CASE LAW UPDATE:  Whether defendant did not violate the interference with privacy statute when he used his phone to video his girlfriend naked without her consent?

The defendant used his cell phone to videotape his girlfriend while naked without her consent.  Defendant admitted to using his cell hone to record a woman while she was naked in her bed without her consent, and knowing that she likely would not have consented.  He was convicted of violating the interference with privacy statute, §609.746, subd. 1(b).  He appealed.  The question in this appeal was not whether defendant’s conduct was wrong, but instead, whether the statute defendant was found guilty of violating, Minnesota Statute secion 609.746, subdivision 1 (b), covers his conduct.  More specifically, whether the statutory requirement that an indvididual “use[] any device for . . . reocrding . . . through the window or any other aperture of a house or place of dwelling of another” is satisfied when a person surreptitiously records another person in the same room with a cell phone camera.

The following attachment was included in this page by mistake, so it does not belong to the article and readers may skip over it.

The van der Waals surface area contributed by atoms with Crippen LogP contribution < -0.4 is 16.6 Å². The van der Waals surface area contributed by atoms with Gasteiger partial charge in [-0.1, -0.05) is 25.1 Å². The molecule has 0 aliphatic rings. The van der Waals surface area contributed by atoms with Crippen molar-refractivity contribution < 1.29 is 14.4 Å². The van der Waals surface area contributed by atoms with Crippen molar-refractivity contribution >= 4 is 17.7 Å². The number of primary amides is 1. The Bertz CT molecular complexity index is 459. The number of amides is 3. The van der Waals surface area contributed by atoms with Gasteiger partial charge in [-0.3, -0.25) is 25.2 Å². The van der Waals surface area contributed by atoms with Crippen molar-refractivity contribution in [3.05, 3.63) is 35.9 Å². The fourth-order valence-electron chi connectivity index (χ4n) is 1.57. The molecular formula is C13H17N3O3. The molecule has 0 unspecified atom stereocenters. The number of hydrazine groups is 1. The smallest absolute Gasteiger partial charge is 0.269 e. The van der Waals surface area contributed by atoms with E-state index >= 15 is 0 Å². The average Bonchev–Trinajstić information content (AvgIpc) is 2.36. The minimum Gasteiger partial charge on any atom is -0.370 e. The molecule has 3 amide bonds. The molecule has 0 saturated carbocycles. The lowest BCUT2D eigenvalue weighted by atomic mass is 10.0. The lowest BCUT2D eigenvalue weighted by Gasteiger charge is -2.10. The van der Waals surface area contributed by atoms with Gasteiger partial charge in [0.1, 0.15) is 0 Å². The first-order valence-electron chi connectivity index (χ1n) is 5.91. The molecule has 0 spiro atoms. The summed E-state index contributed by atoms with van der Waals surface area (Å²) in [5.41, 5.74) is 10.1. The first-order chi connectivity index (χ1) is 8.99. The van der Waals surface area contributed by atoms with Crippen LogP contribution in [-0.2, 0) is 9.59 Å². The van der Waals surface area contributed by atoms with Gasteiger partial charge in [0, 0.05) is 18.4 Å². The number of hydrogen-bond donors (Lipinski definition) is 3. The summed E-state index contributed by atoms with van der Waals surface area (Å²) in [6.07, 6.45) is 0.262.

The Minnesota Supreme Court held that defendant did not violate the statute when he used a cell phone camera to record a woman without her consent while in the same room with her, because it did not meet the statutory requirement of using a recording device through the window or any other aperture of a house or place of dwelling.

Commentary:  A very interesting case.  So, Ladies and gentlemen beware!  Although clearly wrong, under this case, a person can secretly videotape you with their cell phone, when you are not dressed, and not be violating this statute.  Although generally we definitely have way too many laws, rules, and criminal laws, it appears that a statute is needed criminalizing secret videotaping of another, without their consent, when they are naked.

State v. McReynolds, A20-1435, Minnesota Supreme Court.

Minnesota Criminal Defense Lawyer Lynne Torgerson was not attorney of record in this case.

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